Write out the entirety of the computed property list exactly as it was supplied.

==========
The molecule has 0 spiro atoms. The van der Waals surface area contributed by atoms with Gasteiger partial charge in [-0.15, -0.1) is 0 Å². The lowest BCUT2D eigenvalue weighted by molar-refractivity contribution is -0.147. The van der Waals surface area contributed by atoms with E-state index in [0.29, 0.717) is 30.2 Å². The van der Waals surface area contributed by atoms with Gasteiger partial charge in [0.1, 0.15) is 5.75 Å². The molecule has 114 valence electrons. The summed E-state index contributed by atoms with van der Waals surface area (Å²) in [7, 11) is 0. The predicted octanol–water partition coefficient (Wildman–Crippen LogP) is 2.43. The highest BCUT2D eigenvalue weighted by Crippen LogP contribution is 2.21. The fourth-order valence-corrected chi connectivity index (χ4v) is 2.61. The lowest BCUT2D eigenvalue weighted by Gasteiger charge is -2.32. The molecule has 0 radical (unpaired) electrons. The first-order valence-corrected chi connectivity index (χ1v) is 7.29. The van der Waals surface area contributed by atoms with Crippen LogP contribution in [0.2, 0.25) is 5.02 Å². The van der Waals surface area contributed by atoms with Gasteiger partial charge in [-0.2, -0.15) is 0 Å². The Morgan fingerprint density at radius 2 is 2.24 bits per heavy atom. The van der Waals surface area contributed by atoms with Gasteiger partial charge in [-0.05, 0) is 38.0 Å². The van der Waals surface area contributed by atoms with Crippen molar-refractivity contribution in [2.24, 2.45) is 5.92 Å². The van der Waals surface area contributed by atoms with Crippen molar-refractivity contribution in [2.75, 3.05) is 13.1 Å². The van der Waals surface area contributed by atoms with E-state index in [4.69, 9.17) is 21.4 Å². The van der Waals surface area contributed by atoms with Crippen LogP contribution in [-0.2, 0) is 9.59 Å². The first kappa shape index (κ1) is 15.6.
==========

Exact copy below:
The molecule has 0 spiro atoms. The van der Waals surface area contributed by atoms with Gasteiger partial charge in [-0.15, -0.1) is 0 Å². The lowest BCUT2D eigenvalue weighted by molar-refractivity contribution is -0.147. The van der Waals surface area contributed by atoms with E-state index in [0.29, 0.717) is 30.2 Å². The van der Waals surface area contributed by atoms with Gasteiger partial charge in [0.1, 0.15) is 5.75 Å². The molecule has 114 valence electrons. The summed E-state index contributed by atoms with van der Waals surface area (Å²) in [7, 11) is 0. The predicted octanol–water partition coefficient (Wildman–Crippen LogP) is 2.43. The highest BCUT2D eigenvalue weighted by Crippen LogP contribution is 2.21. The fourth-order valence-corrected chi connectivity index (χ4v) is 2.61. The lowest BCUT2D eigenvalue weighted by Gasteiger charge is -2.32. The molecule has 0 radical (unpaired) electrons. The first-order valence-corrected chi connectivity index (χ1v) is 7.29. The van der Waals surface area contributed by atoms with Crippen LogP contribution in [0.2, 0.25) is 5.02 Å². The van der Waals surface area contributed by atoms with Gasteiger partial charge in [-0.2, -0.15) is 0 Å². The Morgan fingerprint density at radius 2 is 2.24 bits per heavy atom. The van der Waals surface area contributed by atoms with Gasteiger partial charge in [-0.05, 0) is 38.0 Å². The van der Waals surface area contributed by atoms with Crippen molar-refractivity contribution in [2.24, 2.45) is 5.92 Å². The van der Waals surface area contributed by atoms with Crippen molar-refractivity contribution in [2.75, 3.05) is 13.1 Å². The van der Waals surface area contributed by atoms with E-state index in [4.69, 9.17) is 21.4 Å². The van der Waals surface area contributed by atoms with Crippen LogP contribution in [-0.2, 0) is 9.59 Å². The first kappa shape index (κ1) is 15.6.